President Obama announced expanded military ties with Persian Gulf nations on Thursday, as he sought to assure the anxious Arab allies that the U.S. would help protect their security in the face of mounting regional unrest and concerns about Iran's growing influence.

At the close of a Camp David summit, Obama vowed a "new era of cooperation." He pledged a fast-track for transfers of arms and missile defense systems, as well as expanded joint military training and other programs.

And though he did not declare a new formal security pact with the partners, he reiterated that current agreements allow the U.S. to use military force in aid of its allies if necessary. And he offered assurances that an international nuclear agreement with Iran would not leave the nations of the Gulf Cooperation Council more vulnerable.

Obama spoke in a press conference following talks with members of the Gulf State Cooperation Council, which includes Saudi Arabia, Qatar, United Arab Emirates, Kuwait, Oman and Bahrain. He was seeking to placate those countries' concerns over whether the U.S. is committed to helping protect their security, in a time of "extraordinary changes and some great challenges."

"I was very explicit ... that the United States will stand by our GCC partners against external attack," Obama told reporters.

In a joint statement with the GCC issued right after the talks, the White House said current security agreements would hold no matter the outcome of an Iranian nuclear deal. The remarks spoke directly to fears that Iran might pursue an offensive policy against its regional rivals if economic sanctions are eventually lifted, freeing up resources for a more aggressive military posture.

"In the event of such aggression or the threat of such aggression, the United States stands ready to work with our GCC partners to determine urgently what action may be appropriate, using the means at our collective disposal, including the potential use of military force, for the defense of our GCC partners," the statement said.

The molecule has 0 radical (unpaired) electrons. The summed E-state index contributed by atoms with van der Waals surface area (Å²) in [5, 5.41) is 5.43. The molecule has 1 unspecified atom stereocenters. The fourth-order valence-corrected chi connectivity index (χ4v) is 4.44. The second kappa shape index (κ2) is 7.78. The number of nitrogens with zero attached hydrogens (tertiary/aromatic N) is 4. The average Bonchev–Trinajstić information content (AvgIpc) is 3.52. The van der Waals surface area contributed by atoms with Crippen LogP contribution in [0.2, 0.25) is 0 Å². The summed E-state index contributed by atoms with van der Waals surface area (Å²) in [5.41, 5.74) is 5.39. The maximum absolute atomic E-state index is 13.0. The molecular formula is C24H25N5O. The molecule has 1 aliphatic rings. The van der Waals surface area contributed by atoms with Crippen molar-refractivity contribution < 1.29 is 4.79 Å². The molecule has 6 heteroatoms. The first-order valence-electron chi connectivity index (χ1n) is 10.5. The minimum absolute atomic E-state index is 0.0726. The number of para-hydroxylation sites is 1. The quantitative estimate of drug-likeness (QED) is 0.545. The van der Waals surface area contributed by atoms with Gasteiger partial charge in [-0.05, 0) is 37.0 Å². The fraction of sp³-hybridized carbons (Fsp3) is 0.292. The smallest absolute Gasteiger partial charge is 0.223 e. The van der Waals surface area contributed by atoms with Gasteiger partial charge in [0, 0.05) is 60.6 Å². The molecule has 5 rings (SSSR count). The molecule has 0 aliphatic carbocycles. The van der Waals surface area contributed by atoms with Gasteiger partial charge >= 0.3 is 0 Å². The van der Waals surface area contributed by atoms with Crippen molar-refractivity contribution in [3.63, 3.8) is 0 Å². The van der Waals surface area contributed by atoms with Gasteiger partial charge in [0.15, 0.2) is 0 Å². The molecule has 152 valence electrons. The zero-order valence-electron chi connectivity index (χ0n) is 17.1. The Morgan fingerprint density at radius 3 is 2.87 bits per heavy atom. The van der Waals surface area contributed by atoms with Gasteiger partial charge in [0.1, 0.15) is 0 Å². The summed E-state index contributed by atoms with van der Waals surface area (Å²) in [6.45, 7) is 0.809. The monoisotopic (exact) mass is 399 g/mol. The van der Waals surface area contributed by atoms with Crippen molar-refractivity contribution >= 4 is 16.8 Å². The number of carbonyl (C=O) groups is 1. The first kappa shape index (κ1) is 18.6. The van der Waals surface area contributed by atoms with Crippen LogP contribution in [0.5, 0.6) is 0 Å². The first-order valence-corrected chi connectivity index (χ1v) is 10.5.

"The United States is prepared to work jointly with the GCC states to deter and confront an external threat to any GCC state's territorial integrity that is inconsistent with the UN Charter."

He said he updated the partners on current negotiations with Iran, and they all agreed that a comprehensive resolution is in everyone's security interests, "including the GCC partners'."

But uncertainty about the U.S. commitment to their interests in light of the Iran deal has fueled some tension among these nations. Just two other heads of state -- the emirs of Qatar and Kuwait -- joined Obama at Camp David, the presidential retreat in Maryland's Catoctin mountains. Saudi Arabia, United Arab Emirates, Oman and Bahrain all sent lower-level but still influential representatives. The most notable absence was that of Saudi King Salman. On Sunday, Saudi Arabia announced that the king was skipping the summit, two days after the White House said he was coming.